If Vehicles last mile delivery prototype shown at Freight In The City

Undoubtedly the smallest vehicle on display at Freight in the City was the If Vehicles prototype, an electrically-powered multi-modal last mile delivery vehicle.

It can be transformed from a light quadricycle to a power assisted trolley by sliding the driving position away under the load bed. In power-assisted trolley mode it can be used in pedestrian areas to access collection and delivery points.

“We don’t want to replace vans, we just want to make sure they are 100 per cent efficient”, CEO Andrew Hodgson told CM, “At the moment, delivery vans, especially in the last mile are around 50 per cent full, because that’s all that the person that’s driving them can actually do. We are working with our partners, the Algorithm People to carry out simulations to work out exactly how many we can replace. Our early simulations have estimated that one van servicing a hub and spoke operation can drop off four or five of our vehicles and we can probably replace six or seven vans because that one van is 100 per cent efficient, doing three or four round trips to the depot.

If Vehicles has a few different options where loading capacities are concerned. The company plans to work with its customers to create a customer-specific vehicle. “Our future thinking is that it could use micro-containers, which would be passed between different modes of transport”, says Hodgson.

The company is thinking of containers with 0.5m3 or 1.0m3 capacity. “We’re looking at ways to minimise the amount of infrastructure needed to transfer loads from the van to our vehicle. We’re working with a company called Vic Young up in Newcastle. He makes electric tail lifts. We would have a false floor where this rolls out from. The If Vehicles would all be above it, roll straight onto it and away. We’ve got a few different methods; we’re just trying to work out which is the best for which customer.”

The company expects that the vehicle would operate mainly in trolley mode to cater for local deliveries. “Then when the rider needs to get to the next intersection point when a van is coming along to drop off goods, that’s when they would jump on it and ride through the streets to get to that point”, says Hodgson.

Production versions will be around 760mm wide to avoid getting in the way of pedestrians. One of the ideas the company is considering is to use re-cycled composite material from de-commissioned wind turbines to construct the vehicles to improve their environmental performance.

In trials, the prototype vehicle has a battery life of over 12 hours, so there should be no need to re-charge them during a working day. If operating in hilly areas, for example, the company is looking at designing additional battery capacity using a modular design so if batteries do need to be exchanged during a shift, that can be carried out easily.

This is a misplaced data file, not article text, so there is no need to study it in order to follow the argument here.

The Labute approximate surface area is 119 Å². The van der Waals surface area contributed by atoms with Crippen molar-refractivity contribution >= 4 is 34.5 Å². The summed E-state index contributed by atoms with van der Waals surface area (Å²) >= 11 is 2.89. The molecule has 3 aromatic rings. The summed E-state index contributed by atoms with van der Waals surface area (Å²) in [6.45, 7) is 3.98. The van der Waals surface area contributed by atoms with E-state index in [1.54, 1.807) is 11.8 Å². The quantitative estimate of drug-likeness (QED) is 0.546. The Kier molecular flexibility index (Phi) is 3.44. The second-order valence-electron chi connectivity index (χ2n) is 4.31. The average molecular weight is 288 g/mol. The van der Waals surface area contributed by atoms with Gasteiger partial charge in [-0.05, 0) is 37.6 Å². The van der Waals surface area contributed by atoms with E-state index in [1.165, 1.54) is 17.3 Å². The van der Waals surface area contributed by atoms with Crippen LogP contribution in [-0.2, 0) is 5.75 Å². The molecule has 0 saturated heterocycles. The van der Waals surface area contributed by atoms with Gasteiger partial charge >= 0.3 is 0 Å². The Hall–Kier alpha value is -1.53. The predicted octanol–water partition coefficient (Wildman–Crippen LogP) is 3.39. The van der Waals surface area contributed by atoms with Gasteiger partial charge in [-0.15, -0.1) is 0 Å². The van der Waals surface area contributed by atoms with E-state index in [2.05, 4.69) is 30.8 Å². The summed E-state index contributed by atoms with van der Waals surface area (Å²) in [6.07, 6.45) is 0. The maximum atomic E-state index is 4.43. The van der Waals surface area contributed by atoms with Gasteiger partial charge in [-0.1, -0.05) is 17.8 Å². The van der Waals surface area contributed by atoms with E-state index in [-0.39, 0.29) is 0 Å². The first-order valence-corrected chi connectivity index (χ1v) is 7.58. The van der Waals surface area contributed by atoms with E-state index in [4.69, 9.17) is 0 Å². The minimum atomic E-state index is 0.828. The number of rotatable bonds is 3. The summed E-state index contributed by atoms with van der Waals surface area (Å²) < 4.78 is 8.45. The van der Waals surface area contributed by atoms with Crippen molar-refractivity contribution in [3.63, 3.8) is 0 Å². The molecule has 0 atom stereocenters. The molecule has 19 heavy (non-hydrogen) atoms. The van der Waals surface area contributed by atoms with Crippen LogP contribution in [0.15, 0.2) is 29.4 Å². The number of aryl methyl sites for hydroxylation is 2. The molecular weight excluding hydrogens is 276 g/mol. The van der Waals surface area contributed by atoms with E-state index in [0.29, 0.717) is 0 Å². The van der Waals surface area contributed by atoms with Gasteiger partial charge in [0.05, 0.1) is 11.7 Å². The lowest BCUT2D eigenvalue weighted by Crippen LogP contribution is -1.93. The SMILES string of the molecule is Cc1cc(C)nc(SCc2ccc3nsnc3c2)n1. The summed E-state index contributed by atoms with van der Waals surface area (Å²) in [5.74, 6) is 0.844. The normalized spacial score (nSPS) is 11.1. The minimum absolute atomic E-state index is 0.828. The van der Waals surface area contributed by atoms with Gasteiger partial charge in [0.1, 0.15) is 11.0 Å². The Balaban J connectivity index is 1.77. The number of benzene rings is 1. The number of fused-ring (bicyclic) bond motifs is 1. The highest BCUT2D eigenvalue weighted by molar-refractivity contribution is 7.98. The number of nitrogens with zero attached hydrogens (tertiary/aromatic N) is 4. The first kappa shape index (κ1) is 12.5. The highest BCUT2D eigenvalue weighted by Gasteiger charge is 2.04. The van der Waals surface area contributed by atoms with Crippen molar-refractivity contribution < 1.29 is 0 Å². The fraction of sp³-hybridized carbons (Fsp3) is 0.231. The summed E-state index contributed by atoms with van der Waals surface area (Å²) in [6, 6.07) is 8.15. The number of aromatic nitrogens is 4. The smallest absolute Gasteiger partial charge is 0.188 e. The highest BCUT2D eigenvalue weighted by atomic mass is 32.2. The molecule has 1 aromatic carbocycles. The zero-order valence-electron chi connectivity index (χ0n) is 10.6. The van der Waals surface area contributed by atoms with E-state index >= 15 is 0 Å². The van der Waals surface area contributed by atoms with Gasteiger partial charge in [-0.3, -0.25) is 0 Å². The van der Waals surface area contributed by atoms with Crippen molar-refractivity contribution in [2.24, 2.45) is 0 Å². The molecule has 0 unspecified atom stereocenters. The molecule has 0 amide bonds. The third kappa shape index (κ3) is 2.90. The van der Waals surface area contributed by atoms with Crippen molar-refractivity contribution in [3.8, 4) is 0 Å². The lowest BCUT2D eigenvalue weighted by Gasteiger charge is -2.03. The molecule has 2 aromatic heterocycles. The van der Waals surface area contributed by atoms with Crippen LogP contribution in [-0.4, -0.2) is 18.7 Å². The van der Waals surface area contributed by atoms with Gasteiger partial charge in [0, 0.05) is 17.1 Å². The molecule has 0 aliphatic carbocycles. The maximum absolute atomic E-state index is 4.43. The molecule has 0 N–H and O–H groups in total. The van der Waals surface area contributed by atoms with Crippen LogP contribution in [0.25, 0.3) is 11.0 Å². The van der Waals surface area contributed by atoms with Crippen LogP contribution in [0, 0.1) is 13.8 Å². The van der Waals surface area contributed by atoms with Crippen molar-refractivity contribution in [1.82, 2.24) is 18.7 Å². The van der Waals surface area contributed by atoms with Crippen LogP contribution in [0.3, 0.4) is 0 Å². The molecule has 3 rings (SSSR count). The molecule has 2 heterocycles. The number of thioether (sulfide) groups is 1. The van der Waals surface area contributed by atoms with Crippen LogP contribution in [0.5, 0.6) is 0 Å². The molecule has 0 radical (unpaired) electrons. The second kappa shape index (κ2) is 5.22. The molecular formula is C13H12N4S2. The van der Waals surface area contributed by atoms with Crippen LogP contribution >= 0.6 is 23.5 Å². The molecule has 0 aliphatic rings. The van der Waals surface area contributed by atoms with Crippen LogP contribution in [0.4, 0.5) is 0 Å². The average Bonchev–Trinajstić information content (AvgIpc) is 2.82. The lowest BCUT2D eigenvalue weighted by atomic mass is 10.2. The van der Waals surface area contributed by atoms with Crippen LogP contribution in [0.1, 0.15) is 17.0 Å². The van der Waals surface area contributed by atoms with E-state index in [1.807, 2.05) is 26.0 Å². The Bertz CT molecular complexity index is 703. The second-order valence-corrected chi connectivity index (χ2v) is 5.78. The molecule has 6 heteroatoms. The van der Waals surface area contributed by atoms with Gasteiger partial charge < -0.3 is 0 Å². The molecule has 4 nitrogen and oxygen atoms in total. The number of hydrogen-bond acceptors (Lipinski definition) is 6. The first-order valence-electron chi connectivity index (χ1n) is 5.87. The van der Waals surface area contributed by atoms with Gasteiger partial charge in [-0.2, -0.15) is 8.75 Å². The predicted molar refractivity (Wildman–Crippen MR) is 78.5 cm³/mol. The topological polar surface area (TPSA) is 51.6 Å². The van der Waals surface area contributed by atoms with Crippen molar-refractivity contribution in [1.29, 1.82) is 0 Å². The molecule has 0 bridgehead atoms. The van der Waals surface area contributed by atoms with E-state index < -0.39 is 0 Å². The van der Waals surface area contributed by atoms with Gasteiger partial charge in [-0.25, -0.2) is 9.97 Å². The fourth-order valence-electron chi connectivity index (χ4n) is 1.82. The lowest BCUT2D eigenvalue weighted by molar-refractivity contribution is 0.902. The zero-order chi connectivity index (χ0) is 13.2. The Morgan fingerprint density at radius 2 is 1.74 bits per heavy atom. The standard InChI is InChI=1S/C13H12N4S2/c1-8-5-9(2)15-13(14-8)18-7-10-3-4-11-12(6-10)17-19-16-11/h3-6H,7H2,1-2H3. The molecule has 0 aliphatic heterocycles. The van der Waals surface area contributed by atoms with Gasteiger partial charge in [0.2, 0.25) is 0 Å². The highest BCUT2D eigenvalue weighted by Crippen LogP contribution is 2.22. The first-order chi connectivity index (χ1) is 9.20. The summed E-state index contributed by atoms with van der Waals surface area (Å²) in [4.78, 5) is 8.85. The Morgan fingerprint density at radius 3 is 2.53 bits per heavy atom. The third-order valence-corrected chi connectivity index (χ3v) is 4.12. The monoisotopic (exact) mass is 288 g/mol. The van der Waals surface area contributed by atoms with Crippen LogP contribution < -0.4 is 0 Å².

Volta Zero makes show debut at Freight in the City

At Freight in the City two years ago, Volta Trucks showed a drawing of its proposed 16-tonne Volta Zero delivery truck. This year the company was able to display a pre-production vehicle for the first time at the exhibition.

“We presented the concept and the principles behind Volta Zero two years ago. We brought along PowerPoint slides to show the world what we were thinking about and what we were going to be producing”, explains chief communications officer Duncan Forrester.

“Two years later, it’s great to be back in three dimensions in amongst customers, and be able to present the vehicle to them. The vehicle has been on a recent tour of the UK over the last couple of months, we’ve been to some really interesting shows, a real diversity of audiences to introduce the truck.”

After Freight In The City, the vehicle is due to head across the channel to go to the Netherlands, Luxembourg and back to France.

“We launched the truck on September 3rd 2020”, explains Forrester, “In that period of time, we’ve been on a tour of Europe, introducing the vehicle to a large number of customers in France, Spain, Germany Italy and the UK.”

Volta has racked up over 1,000 vehicle demonstrations in that time and now has around 2,500 pre-orders for the truck, worth over €600 million.

The vehicle will be built by Steyr Automotive in Austria and the first prototype vehicles are running at the MIRA test track near Nuneaton. “They are carrying out thermo-electrical work”, explains Forrester, “It doesn’t look like a truck, but the underpinnings and drivetrain of that truck are absolutely what we will bring into production.”

The first prototype is due to be completed before Christmas. This vehicle will go straight off for cold weather testing in Finland. This will be followed by around 25 prototype vehicles for engineering development and some will be used for customer assessments. After this Volta will build a product verification (PV) series in mid 2022 at Steyr to prove the manufacturing processes. Those vehicles will then be used for customer assessments too. The first series production model is due to roll off the production lines by the end of 2022.

“London and Paris are our two launch markets, London because of its long-standing approach to low-emission zones and the decarbonisation of the city centre”, says Forrester, “and Paris because they have taken arguably an even more aggressive to the de-carbonisation of the city centre.”

Paris and other French cities of more than 150,000 residents will face a ban of diesel-powered trucks from the end of 2023.